Declarative Access Control in Java

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A Java-based application can be configured to restrict access to resources via the deployment descriptor (web.xml). This is called declarative access control or declarative security. No extra programming on your part is required. The process is 100 percent managed by the container within which your web application is deployed.

For example, the web.xml snippet below uses BASIC authentication and will cause a popup box to appear and the user must enter his username and password when trying to access either a PDF file or anything under the "restrictedfiles" directory within the web app context. The user credentials entered must be recognized as being part of the "admin" group in this case.

    <web-resource-name>Restricted Resources</web-resource-name>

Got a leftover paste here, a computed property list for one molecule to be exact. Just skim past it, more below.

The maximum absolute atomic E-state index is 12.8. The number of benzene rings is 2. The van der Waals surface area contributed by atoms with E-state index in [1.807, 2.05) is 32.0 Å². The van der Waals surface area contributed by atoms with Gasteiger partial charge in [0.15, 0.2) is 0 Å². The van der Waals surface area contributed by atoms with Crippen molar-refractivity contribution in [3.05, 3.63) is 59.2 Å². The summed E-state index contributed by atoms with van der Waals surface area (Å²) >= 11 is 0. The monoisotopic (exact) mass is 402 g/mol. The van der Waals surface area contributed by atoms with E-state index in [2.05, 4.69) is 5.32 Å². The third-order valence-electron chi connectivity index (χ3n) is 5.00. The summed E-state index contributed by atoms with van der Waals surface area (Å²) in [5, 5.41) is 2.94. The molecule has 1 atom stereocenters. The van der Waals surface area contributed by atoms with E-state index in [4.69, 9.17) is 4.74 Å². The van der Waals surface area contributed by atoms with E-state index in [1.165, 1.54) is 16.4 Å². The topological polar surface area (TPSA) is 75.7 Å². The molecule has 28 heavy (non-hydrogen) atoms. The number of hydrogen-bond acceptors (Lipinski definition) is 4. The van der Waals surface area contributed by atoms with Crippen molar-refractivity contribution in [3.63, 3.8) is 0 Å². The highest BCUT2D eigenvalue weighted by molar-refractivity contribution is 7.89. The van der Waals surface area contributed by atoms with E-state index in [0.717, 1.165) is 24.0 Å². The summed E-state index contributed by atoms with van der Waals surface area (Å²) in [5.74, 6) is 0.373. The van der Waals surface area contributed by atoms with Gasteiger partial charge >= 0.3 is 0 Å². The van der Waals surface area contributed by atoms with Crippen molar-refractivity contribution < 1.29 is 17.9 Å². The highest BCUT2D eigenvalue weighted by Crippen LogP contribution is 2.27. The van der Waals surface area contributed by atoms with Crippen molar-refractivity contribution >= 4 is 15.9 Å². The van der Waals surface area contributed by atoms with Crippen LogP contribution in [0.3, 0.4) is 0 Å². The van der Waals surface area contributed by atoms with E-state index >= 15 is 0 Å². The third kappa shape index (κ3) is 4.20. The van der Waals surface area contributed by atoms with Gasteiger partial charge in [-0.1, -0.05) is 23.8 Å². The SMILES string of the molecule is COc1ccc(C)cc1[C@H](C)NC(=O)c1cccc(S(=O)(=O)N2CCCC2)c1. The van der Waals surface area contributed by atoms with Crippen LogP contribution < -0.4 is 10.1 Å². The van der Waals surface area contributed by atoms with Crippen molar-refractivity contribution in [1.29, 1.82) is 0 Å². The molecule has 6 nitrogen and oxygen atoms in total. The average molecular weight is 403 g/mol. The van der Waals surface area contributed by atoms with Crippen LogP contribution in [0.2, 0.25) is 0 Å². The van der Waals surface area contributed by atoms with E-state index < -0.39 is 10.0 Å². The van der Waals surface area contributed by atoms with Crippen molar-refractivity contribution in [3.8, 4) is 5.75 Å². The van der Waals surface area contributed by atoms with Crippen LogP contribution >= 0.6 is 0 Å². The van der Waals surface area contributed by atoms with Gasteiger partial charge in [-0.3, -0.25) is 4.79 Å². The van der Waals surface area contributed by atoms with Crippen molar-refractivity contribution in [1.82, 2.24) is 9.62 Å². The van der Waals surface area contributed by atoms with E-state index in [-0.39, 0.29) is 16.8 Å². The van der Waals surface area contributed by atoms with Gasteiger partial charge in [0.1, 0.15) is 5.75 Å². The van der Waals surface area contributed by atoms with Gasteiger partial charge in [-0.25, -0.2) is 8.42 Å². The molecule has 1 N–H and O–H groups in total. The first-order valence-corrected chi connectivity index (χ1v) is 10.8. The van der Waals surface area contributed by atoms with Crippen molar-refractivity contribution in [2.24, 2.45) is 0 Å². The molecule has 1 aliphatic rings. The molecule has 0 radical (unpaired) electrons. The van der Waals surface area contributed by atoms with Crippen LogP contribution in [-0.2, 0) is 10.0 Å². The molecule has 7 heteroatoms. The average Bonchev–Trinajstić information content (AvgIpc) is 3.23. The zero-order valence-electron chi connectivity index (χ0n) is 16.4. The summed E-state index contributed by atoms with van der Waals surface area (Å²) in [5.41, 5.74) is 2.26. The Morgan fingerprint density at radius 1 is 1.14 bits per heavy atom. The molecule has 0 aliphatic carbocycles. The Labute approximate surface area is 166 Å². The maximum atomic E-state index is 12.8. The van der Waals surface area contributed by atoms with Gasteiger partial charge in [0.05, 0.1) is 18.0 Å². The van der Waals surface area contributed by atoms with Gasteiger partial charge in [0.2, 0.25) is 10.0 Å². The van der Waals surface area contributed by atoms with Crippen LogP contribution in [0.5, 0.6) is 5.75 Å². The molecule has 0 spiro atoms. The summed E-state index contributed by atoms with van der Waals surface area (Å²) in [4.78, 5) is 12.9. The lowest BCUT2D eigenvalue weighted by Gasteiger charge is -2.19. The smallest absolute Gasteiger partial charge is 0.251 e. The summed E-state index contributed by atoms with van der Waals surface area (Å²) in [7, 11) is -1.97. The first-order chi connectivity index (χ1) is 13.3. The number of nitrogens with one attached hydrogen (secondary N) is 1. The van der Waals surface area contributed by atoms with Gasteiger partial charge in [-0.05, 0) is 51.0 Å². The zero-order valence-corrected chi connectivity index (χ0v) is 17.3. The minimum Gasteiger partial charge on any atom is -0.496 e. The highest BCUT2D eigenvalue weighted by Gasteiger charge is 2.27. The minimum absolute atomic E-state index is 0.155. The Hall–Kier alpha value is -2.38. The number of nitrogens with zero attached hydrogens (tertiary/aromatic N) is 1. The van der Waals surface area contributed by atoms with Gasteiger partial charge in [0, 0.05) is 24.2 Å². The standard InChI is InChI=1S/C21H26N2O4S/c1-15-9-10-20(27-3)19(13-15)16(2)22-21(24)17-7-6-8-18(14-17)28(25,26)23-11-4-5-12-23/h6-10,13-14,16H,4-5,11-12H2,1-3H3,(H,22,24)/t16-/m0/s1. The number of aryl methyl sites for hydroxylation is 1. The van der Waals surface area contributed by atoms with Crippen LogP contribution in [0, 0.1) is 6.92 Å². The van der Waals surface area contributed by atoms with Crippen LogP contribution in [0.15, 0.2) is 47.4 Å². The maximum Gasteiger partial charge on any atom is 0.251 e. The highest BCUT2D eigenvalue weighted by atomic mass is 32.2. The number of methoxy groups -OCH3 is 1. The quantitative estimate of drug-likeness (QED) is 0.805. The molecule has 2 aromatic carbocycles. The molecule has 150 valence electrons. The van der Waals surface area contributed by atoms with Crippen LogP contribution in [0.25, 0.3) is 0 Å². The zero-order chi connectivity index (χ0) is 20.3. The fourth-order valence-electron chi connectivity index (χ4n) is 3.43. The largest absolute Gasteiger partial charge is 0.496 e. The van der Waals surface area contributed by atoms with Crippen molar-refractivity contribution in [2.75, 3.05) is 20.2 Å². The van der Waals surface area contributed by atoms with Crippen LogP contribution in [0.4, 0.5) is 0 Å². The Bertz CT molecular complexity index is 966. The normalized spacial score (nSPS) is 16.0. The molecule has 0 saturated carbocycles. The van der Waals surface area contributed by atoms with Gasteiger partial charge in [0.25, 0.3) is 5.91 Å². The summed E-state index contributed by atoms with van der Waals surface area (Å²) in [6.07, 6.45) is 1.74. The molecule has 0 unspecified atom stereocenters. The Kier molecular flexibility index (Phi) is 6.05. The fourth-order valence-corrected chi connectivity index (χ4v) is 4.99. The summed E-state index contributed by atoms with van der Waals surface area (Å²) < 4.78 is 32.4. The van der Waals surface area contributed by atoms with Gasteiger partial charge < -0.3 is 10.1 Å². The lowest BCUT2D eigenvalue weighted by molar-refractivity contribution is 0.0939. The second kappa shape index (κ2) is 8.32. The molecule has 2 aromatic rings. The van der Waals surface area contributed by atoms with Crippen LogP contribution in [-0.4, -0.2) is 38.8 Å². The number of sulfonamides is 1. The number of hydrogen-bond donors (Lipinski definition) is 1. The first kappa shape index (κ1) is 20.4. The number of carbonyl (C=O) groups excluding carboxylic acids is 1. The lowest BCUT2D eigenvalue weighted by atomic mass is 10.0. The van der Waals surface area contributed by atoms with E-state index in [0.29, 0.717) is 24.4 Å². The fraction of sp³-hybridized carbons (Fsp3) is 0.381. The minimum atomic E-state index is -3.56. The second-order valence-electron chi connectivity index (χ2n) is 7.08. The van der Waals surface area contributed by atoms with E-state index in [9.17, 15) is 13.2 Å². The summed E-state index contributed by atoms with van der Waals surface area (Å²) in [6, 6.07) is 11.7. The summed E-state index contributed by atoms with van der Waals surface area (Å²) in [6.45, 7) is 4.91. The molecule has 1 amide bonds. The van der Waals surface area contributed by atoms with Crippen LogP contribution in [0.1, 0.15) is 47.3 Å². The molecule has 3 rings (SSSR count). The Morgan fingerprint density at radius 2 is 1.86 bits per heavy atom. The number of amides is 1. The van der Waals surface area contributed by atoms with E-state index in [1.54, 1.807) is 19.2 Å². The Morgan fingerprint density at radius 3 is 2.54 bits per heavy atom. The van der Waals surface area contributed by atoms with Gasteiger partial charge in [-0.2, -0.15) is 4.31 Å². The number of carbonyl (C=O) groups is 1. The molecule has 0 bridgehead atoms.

<realm-name>Restricted Files</realm-name>

In the snippet below, the <login-config> section is changed to use FORM authentication. In this example, the container will cause the gatekeeper.jsp page to appear where the user must enter his username and password in an HTML form. If the credentials entered by the user are invalid, the tryagain.jsp page will be shown.

  <realm-name>Restricted Files</realm-name>

Unless SSL is used, both BASIC and FORM authentication methods send credentials as unencrypted. For BASIC method, the credentials are put into the format "username password", then Base64 encoded and included in the HTTP request header. An example http header would look like this:

Authorization: Basic YWRtaW46ZmlzaG5ldA==

Other possible values for <auth-method> are DIGEST and CLIENT-CERT. It is also possible to have vendor-specific values for different containers. Note that the value of <transport-guarantee> essentially defines whether SSL is required or not. If the value is INTEGRAL or CONFIDENTIAL, then you can assume that an https request is required to access the resource.